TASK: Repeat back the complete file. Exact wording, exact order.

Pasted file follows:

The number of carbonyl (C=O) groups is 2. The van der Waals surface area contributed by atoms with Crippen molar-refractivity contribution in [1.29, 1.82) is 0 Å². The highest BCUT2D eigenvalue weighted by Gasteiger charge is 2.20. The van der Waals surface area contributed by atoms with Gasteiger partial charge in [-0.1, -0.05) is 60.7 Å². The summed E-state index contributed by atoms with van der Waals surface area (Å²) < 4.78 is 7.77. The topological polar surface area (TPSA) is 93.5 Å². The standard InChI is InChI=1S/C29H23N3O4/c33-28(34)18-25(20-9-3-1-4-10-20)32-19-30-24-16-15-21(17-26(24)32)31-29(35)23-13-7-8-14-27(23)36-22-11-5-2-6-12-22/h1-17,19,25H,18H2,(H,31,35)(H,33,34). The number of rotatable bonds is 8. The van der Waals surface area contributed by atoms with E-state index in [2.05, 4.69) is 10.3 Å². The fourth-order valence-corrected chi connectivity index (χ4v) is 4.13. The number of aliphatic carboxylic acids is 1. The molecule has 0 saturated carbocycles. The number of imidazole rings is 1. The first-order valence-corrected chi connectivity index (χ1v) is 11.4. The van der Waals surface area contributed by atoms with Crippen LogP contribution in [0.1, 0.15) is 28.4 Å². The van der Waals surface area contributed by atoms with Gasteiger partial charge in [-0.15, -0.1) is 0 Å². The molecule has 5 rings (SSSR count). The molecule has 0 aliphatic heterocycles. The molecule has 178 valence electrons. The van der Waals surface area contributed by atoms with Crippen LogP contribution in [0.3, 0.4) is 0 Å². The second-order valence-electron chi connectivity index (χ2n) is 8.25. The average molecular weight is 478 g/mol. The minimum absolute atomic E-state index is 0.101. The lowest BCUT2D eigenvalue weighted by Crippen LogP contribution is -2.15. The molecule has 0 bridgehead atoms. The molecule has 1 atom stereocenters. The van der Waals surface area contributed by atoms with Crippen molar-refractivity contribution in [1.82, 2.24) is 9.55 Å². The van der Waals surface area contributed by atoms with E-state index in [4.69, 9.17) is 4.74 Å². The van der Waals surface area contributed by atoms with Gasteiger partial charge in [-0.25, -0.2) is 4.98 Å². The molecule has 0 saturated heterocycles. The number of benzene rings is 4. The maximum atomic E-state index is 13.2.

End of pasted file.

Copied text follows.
The number of carbonyl (C=O) groups is 2. The van der Waals surface area contributed by atoms with Crippen molar-refractivity contribution in [1.29, 1.82) is 0 Å². The highest BCUT2D eigenvalue weighted by Gasteiger charge is 2.20. The van der Waals surface area contributed by atoms with Gasteiger partial charge in [-0.1, -0.05) is 60.7 Å². The summed E-state index contributed by atoms with van der Waals surface area (Å²) < 4.78 is 7.77. The topological polar surface area (TPSA) is 93.5 Å². The standard InChI is InChI=1S/C29H23N3O4/c33-28(34)18-25(20-9-3-1-4-10-20)32-19-30-24-16-15-21(17-26(24)32)31-29(35)23-13-7-8-14-27(23)36-22-11-5-2-6-12-22/h1-17,19,25H,18H2,(H,31,35)(H,33,34). The number of rotatable bonds is 8. The van der Waals surface area contributed by atoms with E-state index in [2.05, 4.69) is 10.3 Å². The fourth-order valence-corrected chi connectivity index (χ4v) is 4.13. The number of aliphatic carboxylic acids is 1. The molecule has 0 saturated carbocycles. The number of imidazole rings is 1. The first-order valence-corrected chi connectivity index (χ1v) is 11.4. The van der Waals surface area contributed by atoms with Crippen LogP contribution in [0.1, 0.15) is 28.4 Å². The van der Waals surface area contributed by atoms with Gasteiger partial charge in [-0.15, -0.1) is 0 Å². The molecule has 5 rings (SSSR count). The molecule has 0 aliphatic heterocycles. The molecule has 178 valence electrons. The van der Waals surface area contributed by atoms with Crippen LogP contribution in [0.3, 0.4) is 0 Å². The second-order valence-electron chi connectivity index (χ2n) is 8.25. The average molecular weight is 478 g/mol. The minimum absolute atomic E-state index is 0.101. The lowest BCUT2D eigenvalue weighted by Crippen LogP contribution is -2.15. The molecule has 0 bridgehead atoms. The molecule has 1 atom stereocenters. The van der Waals surface area contributed by atoms with Crippen molar-refractivity contribution in [1.82, 2.24) is 9.55 Å². The van der Waals surface area contributed by atoms with E-state index in [4.69, 9.17) is 4.74 Å². The van der Waals surface area contributed by atoms with Gasteiger partial charge in [-0.25, -0.2) is 4.98 Å². The molecule has 0 saturated heterocycles. The number of benzene rings is 4. The maximum atomic E-state index is 13.2.